Grateful dead

Observations on human remains

Weighed down by ethical, cultural and political dilemmas over what to do with human remains, museum curators have called in Druids. This month, Manchester Museum will host a conference on "Respect for Ancient British Human Remains: philosophy and practice". It is jointly organised by Piotr Bienkowski, the museum's deputy director, and Emma Restall Orr, head of the Druid Network and founder of an organisation called Honouring the Ancient Dead (Had).

"Acknowledging that European pagans do have a remit is something we in Manchester care deeply about," Bienkowski says.

Had's council members - "pagan theologians", as Restall Orr describes them - seek to ensure that the remains of "pagan races" in Britain are treated with respect. They take their cue from the indigenous peoples' groups in Australia and America that have pressed for the "repatriation" of human remains, mostly dating from colonial times. For Ancient Britons, Had suggests "repatriation", or at least relocation to their "tribal landscape". Writing about Lindow Man, whose preserved remains were discovered in a bog near Manchester and placed on display in the British Museum, Restall Orr asks: "Why is this ancient Cheshire man in London?" That the question can be seriously asked is a measure of how far the politics of repatriation have permeated museum curators' concerns. Government guidelines indicate that there should be continuity of beliefs, customs and language from remains to claimants, and observe that claims for remains over 500 years old would be unlikely to succeed.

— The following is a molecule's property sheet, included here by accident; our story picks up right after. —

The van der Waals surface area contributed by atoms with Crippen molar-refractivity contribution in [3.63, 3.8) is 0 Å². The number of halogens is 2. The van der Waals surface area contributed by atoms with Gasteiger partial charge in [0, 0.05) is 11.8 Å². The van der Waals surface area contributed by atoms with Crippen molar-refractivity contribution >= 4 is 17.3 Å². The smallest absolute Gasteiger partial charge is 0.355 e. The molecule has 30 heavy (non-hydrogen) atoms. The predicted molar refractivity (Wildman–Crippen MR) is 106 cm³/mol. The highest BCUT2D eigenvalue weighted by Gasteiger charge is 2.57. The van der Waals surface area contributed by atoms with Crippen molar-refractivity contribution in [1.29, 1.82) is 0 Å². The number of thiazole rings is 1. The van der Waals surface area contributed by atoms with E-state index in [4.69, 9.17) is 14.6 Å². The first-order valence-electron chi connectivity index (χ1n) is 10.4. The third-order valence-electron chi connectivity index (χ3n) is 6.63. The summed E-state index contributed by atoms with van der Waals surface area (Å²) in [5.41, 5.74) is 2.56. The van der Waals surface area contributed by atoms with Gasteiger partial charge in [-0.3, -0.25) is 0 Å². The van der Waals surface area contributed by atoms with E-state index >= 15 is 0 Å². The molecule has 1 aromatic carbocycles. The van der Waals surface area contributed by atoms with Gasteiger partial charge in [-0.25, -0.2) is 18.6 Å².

Bienkowski retorts that things have moved on since the guidelines were published last year. He rejects the distinctions between recent and ancient remains, between overseas and British claims - and between scientific archaeology and pagan spirituality. "Neither is more or less rational than the other," he declares.

The pagans are making the most of the opportunity to get themselves taken seriously. Restall Orr doesn't claim to be able to demonstrate ancestry, and acknowledges that Lindow Man would probably find today's pagans as alien in culture as today's molecular biologists. But she does point out that many modern people share the kind of pantheistic world-view expressed by Had.

It's hard to imagine that Manchester Museum's cultural-relativist struggle would have reached its present pitch if it didn't have such reasonable and agreeable pagans as partners.

And it's harder still to imagine what Lindow Man would make of the ritual welcome that Had plans to give his remains when they are "returned" on loan from London to Manchester Museum.

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